An aviation safety group funded by the airline industry is speaking out against the Trump Administration’s recent order barring laptops and other electronics from the cabins of certain international commercial flights, warning that the directive introduces another potentially catastrophic risk of its own: the prospect of an explosion or fire in the cargo hold.
In an April 7 statement, the non-profit Flight Safety Foundation says the order prohibiting personal electronic devices (PEDs) larger than a smartphone in the passenger cabins of non-stop flights headed to the U.S. from 10 Middle Eastern airports essentially swaps out one potential threat for another very real threat – that of a lithium-ion battery explosion or fire in the inaccessible cargo area.
“The concern … is that there have been occasions when the lithium batteries in PEDs have suffered thermal runaway and caught fire,” the group said. “To mitigate this risk, cabin crew have been trained in how to manage these situations. With the transport of PEDs on certain flights now restricted to the cargo hold, along with other potentially flammable items within checked-in baggage, a known and managed risk has effectively been transferred to another part of the aircraft where, should thermal runaway occur, it is rendered inaccessible to cabin crew.”
Trump issued the directive based on intelligence indicating certain terror groups were working on disguising bombs as rechargeable batteries in laptops, tablets, and other electronics.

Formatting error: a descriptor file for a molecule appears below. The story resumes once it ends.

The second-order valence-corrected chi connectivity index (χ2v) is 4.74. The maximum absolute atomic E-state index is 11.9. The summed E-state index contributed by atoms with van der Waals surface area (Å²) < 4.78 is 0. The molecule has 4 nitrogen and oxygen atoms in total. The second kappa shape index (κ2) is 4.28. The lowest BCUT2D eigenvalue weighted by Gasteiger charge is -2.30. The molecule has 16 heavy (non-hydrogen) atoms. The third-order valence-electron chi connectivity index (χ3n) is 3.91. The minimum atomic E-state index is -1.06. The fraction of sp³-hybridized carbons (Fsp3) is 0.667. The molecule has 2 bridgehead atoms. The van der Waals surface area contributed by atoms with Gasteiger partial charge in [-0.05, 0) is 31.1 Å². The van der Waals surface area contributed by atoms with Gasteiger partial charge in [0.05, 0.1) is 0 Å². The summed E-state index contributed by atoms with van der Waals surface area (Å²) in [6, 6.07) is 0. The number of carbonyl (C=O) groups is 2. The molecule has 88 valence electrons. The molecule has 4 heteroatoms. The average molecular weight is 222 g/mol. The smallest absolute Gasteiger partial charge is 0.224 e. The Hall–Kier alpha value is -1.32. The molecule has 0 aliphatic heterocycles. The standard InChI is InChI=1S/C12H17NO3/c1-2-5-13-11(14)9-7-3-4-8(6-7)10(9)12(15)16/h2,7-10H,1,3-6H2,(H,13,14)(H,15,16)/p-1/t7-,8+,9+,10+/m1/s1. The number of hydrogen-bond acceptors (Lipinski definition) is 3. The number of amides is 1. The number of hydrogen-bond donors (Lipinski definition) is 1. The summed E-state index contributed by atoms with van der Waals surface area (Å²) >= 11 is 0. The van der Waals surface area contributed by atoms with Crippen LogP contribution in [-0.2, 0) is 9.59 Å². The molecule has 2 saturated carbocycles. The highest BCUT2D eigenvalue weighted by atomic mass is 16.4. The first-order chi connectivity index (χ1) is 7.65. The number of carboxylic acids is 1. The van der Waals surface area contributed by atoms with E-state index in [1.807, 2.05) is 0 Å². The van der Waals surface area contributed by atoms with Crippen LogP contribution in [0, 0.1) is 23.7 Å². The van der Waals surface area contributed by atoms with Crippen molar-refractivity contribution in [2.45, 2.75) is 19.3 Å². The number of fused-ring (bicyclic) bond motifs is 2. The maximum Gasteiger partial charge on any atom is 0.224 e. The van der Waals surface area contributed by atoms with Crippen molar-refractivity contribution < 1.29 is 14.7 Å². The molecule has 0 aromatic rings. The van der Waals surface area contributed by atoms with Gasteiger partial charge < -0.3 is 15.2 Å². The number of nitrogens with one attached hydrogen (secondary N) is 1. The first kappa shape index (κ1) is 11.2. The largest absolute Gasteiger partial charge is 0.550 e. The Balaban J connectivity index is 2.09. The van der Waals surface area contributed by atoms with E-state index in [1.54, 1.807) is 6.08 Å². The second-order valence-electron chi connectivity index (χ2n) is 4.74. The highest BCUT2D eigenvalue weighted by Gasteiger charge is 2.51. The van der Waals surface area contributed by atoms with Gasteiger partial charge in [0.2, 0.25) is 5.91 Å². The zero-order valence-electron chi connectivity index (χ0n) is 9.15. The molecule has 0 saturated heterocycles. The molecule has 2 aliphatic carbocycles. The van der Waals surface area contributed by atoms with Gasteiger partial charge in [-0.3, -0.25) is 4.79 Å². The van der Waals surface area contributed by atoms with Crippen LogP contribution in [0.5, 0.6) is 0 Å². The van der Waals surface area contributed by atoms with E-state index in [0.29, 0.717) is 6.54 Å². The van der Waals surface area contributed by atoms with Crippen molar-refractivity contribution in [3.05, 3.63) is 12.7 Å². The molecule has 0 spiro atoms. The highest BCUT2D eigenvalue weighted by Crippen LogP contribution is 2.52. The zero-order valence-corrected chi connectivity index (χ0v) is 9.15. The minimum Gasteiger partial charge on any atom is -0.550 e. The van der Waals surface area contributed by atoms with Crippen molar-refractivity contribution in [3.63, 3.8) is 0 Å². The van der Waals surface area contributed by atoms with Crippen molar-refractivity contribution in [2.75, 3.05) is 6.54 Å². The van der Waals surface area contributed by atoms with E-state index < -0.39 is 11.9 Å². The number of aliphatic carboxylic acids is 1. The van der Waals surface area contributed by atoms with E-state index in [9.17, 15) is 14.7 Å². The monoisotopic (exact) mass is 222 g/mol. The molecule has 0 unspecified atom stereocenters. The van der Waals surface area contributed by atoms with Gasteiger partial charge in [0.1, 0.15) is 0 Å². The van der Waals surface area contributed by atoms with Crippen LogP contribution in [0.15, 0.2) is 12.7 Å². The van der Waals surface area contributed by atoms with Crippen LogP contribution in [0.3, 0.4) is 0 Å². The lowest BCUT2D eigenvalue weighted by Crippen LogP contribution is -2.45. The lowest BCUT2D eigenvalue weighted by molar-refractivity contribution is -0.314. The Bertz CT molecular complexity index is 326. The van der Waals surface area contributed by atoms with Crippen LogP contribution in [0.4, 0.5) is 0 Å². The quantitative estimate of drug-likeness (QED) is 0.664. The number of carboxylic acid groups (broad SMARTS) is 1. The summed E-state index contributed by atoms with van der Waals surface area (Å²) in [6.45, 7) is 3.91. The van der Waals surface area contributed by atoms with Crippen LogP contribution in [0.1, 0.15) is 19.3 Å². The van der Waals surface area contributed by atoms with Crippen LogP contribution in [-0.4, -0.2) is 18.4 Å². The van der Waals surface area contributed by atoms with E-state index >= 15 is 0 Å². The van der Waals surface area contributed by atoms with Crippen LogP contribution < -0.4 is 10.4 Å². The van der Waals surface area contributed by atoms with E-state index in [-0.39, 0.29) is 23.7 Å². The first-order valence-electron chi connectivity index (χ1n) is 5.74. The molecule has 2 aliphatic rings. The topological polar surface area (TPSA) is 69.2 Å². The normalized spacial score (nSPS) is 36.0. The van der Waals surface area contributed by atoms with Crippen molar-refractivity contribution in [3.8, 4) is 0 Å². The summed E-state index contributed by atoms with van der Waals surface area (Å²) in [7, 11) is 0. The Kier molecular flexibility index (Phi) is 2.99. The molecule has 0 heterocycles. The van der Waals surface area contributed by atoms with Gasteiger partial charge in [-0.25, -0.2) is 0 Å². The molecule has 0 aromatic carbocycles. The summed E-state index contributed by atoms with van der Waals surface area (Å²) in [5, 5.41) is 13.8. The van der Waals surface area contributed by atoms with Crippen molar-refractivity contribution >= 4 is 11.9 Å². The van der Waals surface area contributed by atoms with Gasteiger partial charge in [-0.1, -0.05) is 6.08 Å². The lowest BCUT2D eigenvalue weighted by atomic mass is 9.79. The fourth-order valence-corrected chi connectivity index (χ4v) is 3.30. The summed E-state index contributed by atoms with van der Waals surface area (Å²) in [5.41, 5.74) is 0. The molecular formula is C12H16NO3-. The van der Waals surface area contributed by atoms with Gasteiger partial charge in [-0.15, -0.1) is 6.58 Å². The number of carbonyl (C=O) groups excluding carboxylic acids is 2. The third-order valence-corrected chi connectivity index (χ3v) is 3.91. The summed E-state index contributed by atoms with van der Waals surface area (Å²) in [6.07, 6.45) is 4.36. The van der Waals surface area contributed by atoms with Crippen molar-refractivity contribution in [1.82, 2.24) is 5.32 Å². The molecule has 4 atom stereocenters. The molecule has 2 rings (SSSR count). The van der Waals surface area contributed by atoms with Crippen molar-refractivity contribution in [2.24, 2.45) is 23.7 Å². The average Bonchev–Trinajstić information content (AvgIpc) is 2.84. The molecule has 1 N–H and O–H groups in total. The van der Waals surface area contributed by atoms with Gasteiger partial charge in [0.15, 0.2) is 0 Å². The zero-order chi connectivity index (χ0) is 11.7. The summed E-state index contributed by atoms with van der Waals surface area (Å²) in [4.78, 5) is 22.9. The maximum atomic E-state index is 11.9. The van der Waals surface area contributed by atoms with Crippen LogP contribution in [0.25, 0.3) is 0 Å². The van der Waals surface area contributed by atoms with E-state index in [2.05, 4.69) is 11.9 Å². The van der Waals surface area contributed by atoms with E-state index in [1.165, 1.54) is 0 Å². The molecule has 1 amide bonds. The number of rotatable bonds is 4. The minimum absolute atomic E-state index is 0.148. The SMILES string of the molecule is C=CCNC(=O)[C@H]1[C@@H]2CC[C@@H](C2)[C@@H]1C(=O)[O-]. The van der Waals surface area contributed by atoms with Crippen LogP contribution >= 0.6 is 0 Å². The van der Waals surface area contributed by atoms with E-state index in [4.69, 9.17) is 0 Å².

The Flight Safety Foundation acknowledges that the March 21 ban includes some exceptions, but says the new requirement is likely to significantly increase the number of PEDs carried in cargo holds on the affected flights.
U.S. Federal Aviation Administration (FAA) records logged 31 cases in 2016 alone in which lithium-ion batteries either caught fire or smoldered on airline flights. The National Transportation Safety Board (NTSB) has determined lithium-ion batteries were at least a contributing factor in the three cargo aircraft fires, two of which resulted in fatalities.
Last year, the United Nations International Civil Aviation Organization determined that lithium-ion batteries were too volatile and risky to be transported in bulk on passenger flights. That determination came after Boeing and Airbus issued advisories warning airlines that existing fire suppression systems were inadequate to control or extinguish lithium fires, which burn intensely hot and can reignite even after they’re extinguished.
John Cox, a safety consultant with professional knowledge of aircraft fires, told Bloomberg that although the terrorism is a valid threat, U.S. officials should perform a risk analysis and take steps to reduce the risk of lithium battery fires.
“If they are in the cargo hold and one overheats and goes into thermal runaway, you can’t deal with it,” Mr. Cox told Bloomberg.